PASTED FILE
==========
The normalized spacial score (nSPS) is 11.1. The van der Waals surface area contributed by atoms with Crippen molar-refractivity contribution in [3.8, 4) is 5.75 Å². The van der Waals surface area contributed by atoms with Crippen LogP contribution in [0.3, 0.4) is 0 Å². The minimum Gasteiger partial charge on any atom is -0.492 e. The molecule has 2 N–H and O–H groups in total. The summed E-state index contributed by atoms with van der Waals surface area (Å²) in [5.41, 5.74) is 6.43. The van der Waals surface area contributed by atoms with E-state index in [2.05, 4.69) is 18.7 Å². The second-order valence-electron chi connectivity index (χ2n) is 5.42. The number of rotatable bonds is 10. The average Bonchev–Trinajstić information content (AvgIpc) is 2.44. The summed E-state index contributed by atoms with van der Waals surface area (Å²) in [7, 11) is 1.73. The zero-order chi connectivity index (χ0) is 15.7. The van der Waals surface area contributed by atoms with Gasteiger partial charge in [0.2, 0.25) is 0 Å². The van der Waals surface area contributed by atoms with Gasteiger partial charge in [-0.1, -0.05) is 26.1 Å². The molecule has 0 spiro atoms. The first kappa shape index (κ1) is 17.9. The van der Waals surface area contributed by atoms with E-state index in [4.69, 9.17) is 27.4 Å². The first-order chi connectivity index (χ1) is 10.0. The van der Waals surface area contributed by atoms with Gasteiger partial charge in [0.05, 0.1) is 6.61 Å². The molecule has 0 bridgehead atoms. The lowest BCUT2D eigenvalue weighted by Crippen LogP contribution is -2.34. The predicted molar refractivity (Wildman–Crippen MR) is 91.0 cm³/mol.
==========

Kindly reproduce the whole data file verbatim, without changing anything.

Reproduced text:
The normalized spacial score (nSPS) is 11.1. The van der Waals surface area contributed by atoms with Crippen molar-refractivity contribution in [3.8, 4) is 5.75 Å². The van der Waals surface area contributed by atoms with Crippen LogP contribution in [0.3, 0.4) is 0 Å². The minimum Gasteiger partial charge on any atom is -0.492 e. The molecule has 2 N–H and O–H groups in total. The summed E-state index contributed by atoms with van der Waals surface area (Å²) in [5.41, 5.74) is 6.43. The van der Waals surface area contributed by atoms with E-state index in [2.05, 4.69) is 18.7 Å². The second-order valence-electron chi connectivity index (χ2n) is 5.42. The number of rotatable bonds is 10. The average Bonchev–Trinajstić information content (AvgIpc) is 2.44. The summed E-state index contributed by atoms with van der Waals surface area (Å²) in [7, 11) is 1.73. The zero-order chi connectivity index (χ0) is 15.7. The van der Waals surface area contributed by atoms with Gasteiger partial charge in [0.2, 0.25) is 0 Å². The van der Waals surface area contributed by atoms with Gasteiger partial charge in [-0.1, -0.05) is 26.1 Å². The molecule has 0 spiro atoms. The first kappa shape index (κ1) is 17.9. The van der Waals surface area contributed by atoms with E-state index in [4.69, 9.17) is 27.4 Å². The first-order chi connectivity index (χ1) is 10.0. The van der Waals surface area contributed by atoms with Gasteiger partial charge in [0.05, 0.1) is 6.61 Å². The molecule has 0 bridgehead atoms. The lowest BCUT2D eigenvalue weighted by Crippen LogP contribution is -2.34. The predicted molar refractivity (Wildman–Crippen MR) is 91.0 cm³/mol.